House prices have further to fall but a crash is 'not the most likely outcome', says OBR Chief

The interest paid on the average two year fixed-rate mortgage deal has risen by almost 1% since the start of May, ITV News' Business and Economics Editor Joel Hills reports

If you listen carefully you can hear the sound of economists hurriedly revising their forecasts for the housing market.

The interest paid on the average two year fixed-rate mortgage deal has risen by almost 1% since the start of May and continues to creep upwards.

The consensus holds that high borrowing costs will accelerate the fall in property prices in the UK, which until now, has been fairly gentle.

David Miles says a crash in the housing market is unlikely:

In March, the Office for Budget Responsibility (OBR) - the government’s official forecaster - predicted the housing market would fall by 10% from its peak last year.

David Miles, one of three members of the OBR’s top committee, now thinks a steeper fall of nearer “12, 13 or 14%” is more probable but that the market is unlikely to crash.

2.4 million households are due to refinance their mortgages between now and the end of next year. 

Miles agrees that it is “inevitable” that some will struggle but he argues that, although painful, most homeowners will find a way of muddling through.

“I think there are many things that lenders can do and have said they will do to help people,” Miles says, citing mortgage term extensions and switching to interest-only payments as examples.

The Bank of England. Credit: PA

He also points out that since 2014 and until very recently, the Bank of England and the Financial Conduct Authority had compelled lenders to test if borrowers could cope with interest rate rises of 3% before issuing new mortgages.

“I think we can be reassured to some extent by that,” Miles told ITV News.

“That we’re not going to face something similar to the early 1990s when rates went up and there was a really massive problem of both affordability, paying the mortgage, and house prices having fallen a lot relative to the mortgage, so people were in negative equity. I think we’ll see much less of that this time”.

David Miles was a member of the Monetary Policy Committee at the Bank of England between 2009 and 2015.

In November 2006, while Chief UK Economist at Morgan Stanley, he warned that a “substantial fall in real house prices” in the UK was “likely at some point in the near future”. 

The housing market went on to crash during the financial crisis in 2008/9. Miles doesn’t think another slump is imminent not least because he believes the economic outlook is set to brighten soon.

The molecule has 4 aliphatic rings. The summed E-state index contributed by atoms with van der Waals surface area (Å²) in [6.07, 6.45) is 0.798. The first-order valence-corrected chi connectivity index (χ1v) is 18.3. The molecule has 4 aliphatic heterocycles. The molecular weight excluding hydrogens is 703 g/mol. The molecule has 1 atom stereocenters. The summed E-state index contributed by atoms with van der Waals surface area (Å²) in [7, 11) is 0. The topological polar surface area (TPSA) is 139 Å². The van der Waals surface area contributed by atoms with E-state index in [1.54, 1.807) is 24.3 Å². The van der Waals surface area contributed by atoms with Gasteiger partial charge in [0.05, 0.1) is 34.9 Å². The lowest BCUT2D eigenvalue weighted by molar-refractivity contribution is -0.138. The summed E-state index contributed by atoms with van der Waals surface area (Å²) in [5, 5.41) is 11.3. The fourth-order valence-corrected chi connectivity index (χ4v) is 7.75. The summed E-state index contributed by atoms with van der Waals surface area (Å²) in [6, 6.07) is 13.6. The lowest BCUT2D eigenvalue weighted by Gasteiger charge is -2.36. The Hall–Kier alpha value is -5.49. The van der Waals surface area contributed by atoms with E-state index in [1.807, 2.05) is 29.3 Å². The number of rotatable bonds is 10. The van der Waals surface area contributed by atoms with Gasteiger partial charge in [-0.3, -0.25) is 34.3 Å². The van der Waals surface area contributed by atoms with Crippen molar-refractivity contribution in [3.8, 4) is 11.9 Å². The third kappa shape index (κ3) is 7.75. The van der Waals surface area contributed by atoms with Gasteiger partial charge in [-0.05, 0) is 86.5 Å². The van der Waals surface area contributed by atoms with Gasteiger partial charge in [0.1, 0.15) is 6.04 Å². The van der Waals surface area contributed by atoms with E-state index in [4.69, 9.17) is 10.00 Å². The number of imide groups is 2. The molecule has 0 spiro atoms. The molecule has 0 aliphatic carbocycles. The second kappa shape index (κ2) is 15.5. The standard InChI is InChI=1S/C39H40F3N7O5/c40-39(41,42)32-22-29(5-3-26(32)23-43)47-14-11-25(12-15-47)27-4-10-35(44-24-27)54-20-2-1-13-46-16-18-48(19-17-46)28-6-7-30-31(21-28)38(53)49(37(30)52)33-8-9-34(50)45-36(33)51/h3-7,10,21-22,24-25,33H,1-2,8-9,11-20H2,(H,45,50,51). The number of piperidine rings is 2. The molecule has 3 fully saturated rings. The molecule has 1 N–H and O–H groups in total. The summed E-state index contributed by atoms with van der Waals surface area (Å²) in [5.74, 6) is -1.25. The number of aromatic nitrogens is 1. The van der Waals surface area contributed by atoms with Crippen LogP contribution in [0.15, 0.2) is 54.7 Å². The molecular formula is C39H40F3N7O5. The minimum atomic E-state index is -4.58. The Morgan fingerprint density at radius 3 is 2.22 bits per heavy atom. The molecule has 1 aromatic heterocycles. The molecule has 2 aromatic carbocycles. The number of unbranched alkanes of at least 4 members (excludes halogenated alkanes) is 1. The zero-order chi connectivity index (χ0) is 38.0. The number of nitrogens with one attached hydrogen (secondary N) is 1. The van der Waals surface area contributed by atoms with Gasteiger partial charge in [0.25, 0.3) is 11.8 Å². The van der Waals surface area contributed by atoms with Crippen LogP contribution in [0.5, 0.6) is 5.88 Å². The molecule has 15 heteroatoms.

“If one defines a crash as house prices falling 20-25% in a year, nobody should ever say never, but it seems to me that is not the most likely outcome,” Miles says.

“I think the inflation numbers will improve over the course of the rest of this year - that may have an impact on mortgage rates and things might not look so grim come the end of this year”.

Banks and Building societies have been repricing on the back of the market expectation that the Bank of England will have to raise interest rates as high at 6.25% to bring inflation back to a reasonable level.

Miles thinks the financial markets are underestimating the speed with which the headline rate of inflation will fall in the months to come. The wholesale price of gas and oil has fallen, agricultural commodity prices have eased, manufacturers have been reporting that their costs have been stabilising.

“It does look more likely than not that inflation really is set to come down and by meaningful amounts over the next few months,” Miles insists.

Could the government meet the pledge it made to get the headline rate down to 5% by the end of the year? 

“Oh, I think that’s not an implausible outcome at all,” says Miles.

“We may get back to more normal inflation rates by recent standards, and I don’t think it necessarily involves a recession or further dramatic increases in rates from the Bank of England.”

The Bank of England didn’t raise the cost of borrowing at all in the six years David Miles spent on the MPC but they have now risen thirteen times in the last eighteen months.

The full impact of this tightening is yet to be felt because so many people in the UK are on fixed rate mortgages. For this reason, David Miles suggests he would have voted to pause this month when Bank Rate was increased again to 5%.

David Miles says he wouldn’t have voted to raise interest rates last week

On Friday morning Nationwide revealed that house prices in the UK edged up by 0.1% in June, despite the recent surge in mortgage rates.

The price of the average home stands at £262,239. That’s 4% lower that the peak, last August of £273,751. If David Miles is right then it’s just a matter of time before the market turns South again and, in his view, a fall in property prices is welcome.

“We all know that there’s an enormous problem of affordability for young people getting into the housing market,” Miles says.

“Prices have risen so much over the last few years and certainly over the last couple of decades that even a 10 - 15% house price adjustment wouldn’t really increase affordability and take it back to where it was when I bought a house.”

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